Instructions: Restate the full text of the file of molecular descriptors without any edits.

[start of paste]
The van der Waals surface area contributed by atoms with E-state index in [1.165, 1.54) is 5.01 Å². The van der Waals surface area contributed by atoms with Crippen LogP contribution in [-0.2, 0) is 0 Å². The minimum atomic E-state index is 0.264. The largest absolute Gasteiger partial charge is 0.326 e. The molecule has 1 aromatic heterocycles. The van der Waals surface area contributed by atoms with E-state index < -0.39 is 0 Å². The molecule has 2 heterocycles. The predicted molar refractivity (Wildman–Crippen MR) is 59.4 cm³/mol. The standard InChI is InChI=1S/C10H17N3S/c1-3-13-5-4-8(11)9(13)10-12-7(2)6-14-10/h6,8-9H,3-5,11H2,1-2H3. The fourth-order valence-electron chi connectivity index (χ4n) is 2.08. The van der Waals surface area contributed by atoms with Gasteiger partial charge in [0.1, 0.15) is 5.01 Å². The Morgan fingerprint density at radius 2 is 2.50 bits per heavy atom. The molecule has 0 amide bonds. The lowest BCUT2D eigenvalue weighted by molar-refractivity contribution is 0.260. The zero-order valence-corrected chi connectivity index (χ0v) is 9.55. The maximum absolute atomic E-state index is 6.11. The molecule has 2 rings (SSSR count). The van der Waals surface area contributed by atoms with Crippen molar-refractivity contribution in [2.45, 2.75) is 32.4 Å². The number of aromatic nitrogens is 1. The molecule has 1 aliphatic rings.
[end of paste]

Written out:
The van der Waals surface area contributed by atoms with E-state index in [1.165, 1.54) is 5.01 Å². The van der Waals surface area contributed by atoms with Crippen LogP contribution in [-0.2, 0) is 0 Å². The minimum atomic E-state index is 0.264. The largest absolute Gasteiger partial charge is 0.326 e. The molecule has 1 aromatic heterocycles. The van der Waals surface area contributed by atoms with E-state index < -0.39 is 0 Å². The molecule has 2 heterocycles. The predicted molar refractivity (Wildman–Crippen MR) is 59.4 cm³/mol. The standard InChI is InChI=1S/C10H17N3S/c1-3-13-5-4-8(11)9(13)10-12-7(2)6-14-10/h6,8-9H,3-5,11H2,1-2H3. The fourth-order valence-electron chi connectivity index (χ4n) is 2.08. The van der Waals surface area contributed by atoms with Gasteiger partial charge in [0.1, 0.15) is 5.01 Å². The Morgan fingerprint density at radius 2 is 2.50 bits per heavy atom. The molecule has 0 amide bonds. The lowest BCUT2D eigenvalue weighted by molar-refractivity contribution is 0.260. The zero-order valence-corrected chi connectivity index (χ0v) is 9.55. The maximum absolute atomic E-state index is 6.11. The molecule has 2 rings (SSSR count). The van der Waals surface area contributed by atoms with Crippen molar-refractivity contribution in [2.45, 2.75) is 32.4 Å². The number of aromatic nitrogens is 1. The molecule has 1 aliphatic rings.